Planning fatigue may be setting in here in Richmond with the endless discussion & analysis of the Crupi report and the Dover & Kohl Master Plan. But there’s a few voices everyone should hear before tuning out the rest of the planning conversation.
Reading the following excellent commentaries will either 1) reinvigorate your desire to make a difference or 2) make you want to throw your hands up in despair.
My favorite idea: “Flood Shockoe Bottom and rename it “Little Venice.” This would eliminate any anxiety about future water damage and save the city millions.”
Flaws and all, Crupi’s latest work is still a strong affirmation of what we already know. It joins a mountain of previous studies, seminars, conferences and workshops that have drawn the same conclusions over and over again, stating the cases in different ways and from different vantage points. So the problem isn’t that people haven’t been talking, or planning, or brainstorming, about what this city should and can be. And the problem isn’t that the business community hasn’t been inviting people, and ideas, to the table on selected issues — and when it suits them to do so (sometimes there is even potato chips). The problem is that the powers-that-be haven’t been listening, or acting, once they get up from that table.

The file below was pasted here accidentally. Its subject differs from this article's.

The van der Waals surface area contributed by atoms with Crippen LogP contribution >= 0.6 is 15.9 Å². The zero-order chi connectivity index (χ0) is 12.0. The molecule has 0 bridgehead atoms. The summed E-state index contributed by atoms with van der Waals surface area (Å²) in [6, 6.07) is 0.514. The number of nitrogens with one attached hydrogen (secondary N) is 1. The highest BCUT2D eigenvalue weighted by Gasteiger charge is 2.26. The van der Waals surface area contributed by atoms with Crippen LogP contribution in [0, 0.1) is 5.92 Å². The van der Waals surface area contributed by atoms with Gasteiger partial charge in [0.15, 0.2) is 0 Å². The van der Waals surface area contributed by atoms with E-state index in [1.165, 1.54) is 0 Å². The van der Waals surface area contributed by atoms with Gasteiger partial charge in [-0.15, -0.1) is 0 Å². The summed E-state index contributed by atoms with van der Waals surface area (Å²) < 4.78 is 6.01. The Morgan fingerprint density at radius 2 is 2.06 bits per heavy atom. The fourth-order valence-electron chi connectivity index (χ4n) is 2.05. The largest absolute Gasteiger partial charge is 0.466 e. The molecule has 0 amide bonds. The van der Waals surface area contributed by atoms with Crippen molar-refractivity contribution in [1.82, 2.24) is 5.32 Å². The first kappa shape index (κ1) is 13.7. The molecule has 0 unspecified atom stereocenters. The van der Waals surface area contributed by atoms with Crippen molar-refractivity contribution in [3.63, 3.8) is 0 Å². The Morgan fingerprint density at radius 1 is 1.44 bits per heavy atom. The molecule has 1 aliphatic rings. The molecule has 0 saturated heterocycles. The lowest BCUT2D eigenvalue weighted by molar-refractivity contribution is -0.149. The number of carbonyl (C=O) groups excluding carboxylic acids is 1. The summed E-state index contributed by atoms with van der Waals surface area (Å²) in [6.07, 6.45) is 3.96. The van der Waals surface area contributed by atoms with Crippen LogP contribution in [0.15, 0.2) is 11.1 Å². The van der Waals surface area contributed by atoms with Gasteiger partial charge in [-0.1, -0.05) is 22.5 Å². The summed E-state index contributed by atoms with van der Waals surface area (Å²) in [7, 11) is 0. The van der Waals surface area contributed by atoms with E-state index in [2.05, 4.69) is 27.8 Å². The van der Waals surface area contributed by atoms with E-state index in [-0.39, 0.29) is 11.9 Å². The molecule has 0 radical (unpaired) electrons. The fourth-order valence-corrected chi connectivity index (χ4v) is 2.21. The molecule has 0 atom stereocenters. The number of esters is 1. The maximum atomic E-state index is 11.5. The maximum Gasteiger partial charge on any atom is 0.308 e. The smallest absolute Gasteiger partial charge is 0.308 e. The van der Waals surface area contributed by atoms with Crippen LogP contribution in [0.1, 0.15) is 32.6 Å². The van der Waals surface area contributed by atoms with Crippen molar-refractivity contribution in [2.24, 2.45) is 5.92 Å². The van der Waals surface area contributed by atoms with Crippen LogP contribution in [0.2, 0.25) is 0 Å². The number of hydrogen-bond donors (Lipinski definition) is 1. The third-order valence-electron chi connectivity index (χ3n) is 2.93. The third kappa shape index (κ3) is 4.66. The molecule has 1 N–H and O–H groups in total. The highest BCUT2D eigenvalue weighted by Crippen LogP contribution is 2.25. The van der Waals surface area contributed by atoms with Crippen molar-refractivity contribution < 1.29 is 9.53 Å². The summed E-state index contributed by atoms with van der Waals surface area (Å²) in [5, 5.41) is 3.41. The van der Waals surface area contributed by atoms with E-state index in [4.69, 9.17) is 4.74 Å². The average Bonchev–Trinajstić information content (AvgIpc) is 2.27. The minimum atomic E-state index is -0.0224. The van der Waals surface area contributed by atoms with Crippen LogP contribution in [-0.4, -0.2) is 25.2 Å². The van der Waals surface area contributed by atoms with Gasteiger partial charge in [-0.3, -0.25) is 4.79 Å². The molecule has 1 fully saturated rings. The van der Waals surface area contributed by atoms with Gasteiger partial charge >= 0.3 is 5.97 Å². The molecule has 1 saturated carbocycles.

3. Rapport, a blog by “Young Real Estate Professionals of Richmond,” points out that even a brilliant Master Plan still has to compete with the redevelopment wishes of major players in town like Robin Miller and VCU- who can influence City Hall to override these plans & achieve their own goals.
So what strikes me as odd from these “Concept Maps”, is that they even exist. VCU is a real estate development juggernaut. They have their own Master Plan for their Monroe Campus and believe me…if they want to implement it, they will.
Of course, cornerstones of the Richmond blogging world Buttermilk and Molasses and River City Rapids both offer meaty analysis and hopeful takes on both Crupi’s report and the Master Plan. But if you’re reading this post, I assume you’ve read them already…
The crux of the issue is that Richmond doesn’t lack creative ideas- but the will to implement them. And so perhaps the real conversation revolves around how we create a grassroots force for change which holds those in positions of power accountable for their decisions.